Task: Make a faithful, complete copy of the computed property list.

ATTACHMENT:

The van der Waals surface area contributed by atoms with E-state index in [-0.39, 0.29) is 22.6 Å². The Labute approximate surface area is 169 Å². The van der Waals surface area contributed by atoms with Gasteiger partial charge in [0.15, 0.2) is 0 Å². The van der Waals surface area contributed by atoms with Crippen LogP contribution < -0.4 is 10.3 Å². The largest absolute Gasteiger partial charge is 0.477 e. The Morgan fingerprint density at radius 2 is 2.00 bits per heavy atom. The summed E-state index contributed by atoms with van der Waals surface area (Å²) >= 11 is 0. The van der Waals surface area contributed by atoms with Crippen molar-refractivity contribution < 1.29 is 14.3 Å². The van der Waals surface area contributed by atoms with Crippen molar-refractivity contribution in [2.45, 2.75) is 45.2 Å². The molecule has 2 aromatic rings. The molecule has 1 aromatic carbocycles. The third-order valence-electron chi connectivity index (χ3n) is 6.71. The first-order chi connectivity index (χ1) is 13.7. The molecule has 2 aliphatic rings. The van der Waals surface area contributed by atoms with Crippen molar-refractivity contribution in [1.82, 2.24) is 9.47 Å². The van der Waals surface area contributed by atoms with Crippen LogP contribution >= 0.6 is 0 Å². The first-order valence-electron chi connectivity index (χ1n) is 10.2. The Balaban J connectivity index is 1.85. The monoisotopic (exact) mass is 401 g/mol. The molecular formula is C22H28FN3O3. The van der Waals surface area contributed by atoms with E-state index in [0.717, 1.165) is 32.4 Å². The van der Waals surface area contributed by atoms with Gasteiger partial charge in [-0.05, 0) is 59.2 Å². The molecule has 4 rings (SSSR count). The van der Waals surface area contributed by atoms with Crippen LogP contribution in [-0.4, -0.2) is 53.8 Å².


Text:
The van der Waals surface area contributed by atoms with E-state index in [-0.39, 0.29) is 22.6 Å². The Labute approximate surface area is 169 Å². The van der Waals surface area contributed by atoms with Gasteiger partial charge in [0.15, 0.2) is 0 Å². The van der Waals surface area contributed by atoms with Crippen LogP contribution < -0.4 is 10.3 Å². The largest absolute Gasteiger partial charge is 0.477 e. The Morgan fingerprint density at radius 2 is 2.00 bits per heavy atom. The summed E-state index contributed by atoms with van der Waals surface area (Å²) >= 11 is 0. The van der Waals surface area contributed by atoms with Crippen molar-refractivity contribution < 1.29 is 14.3 Å². The van der Waals surface area contributed by atoms with Crippen molar-refractivity contribution in [2.45, 2.75) is 45.2 Å². The molecule has 2 aromatic rings. The molecule has 1 aromatic carbocycles. The third-order valence-electron chi connectivity index (χ3n) is 6.71. The first-order chi connectivity index (χ1) is 13.7. The molecule has 2 aliphatic rings. The van der Waals surface area contributed by atoms with Crippen molar-refractivity contribution in [1.82, 2.24) is 9.47 Å². The van der Waals surface area contributed by atoms with Crippen LogP contribution >= 0.6 is 0 Å². The first-order valence-electron chi connectivity index (χ1n) is 10.2. The Balaban J connectivity index is 1.85. The monoisotopic (exact) mass is 401 g/mol. The molecular formula is C22H28FN3O3. The van der Waals surface area contributed by atoms with E-state index in [0.717, 1.165) is 32.4 Å². The van der Waals surface area contributed by atoms with Gasteiger partial charge in [-0.05, 0) is 59.2 Å². The molecule has 4 rings (SSSR count). The van der Waals surface area contributed by atoms with Crippen LogP contribution in [-0.4, -0.2) is 53.8 Å².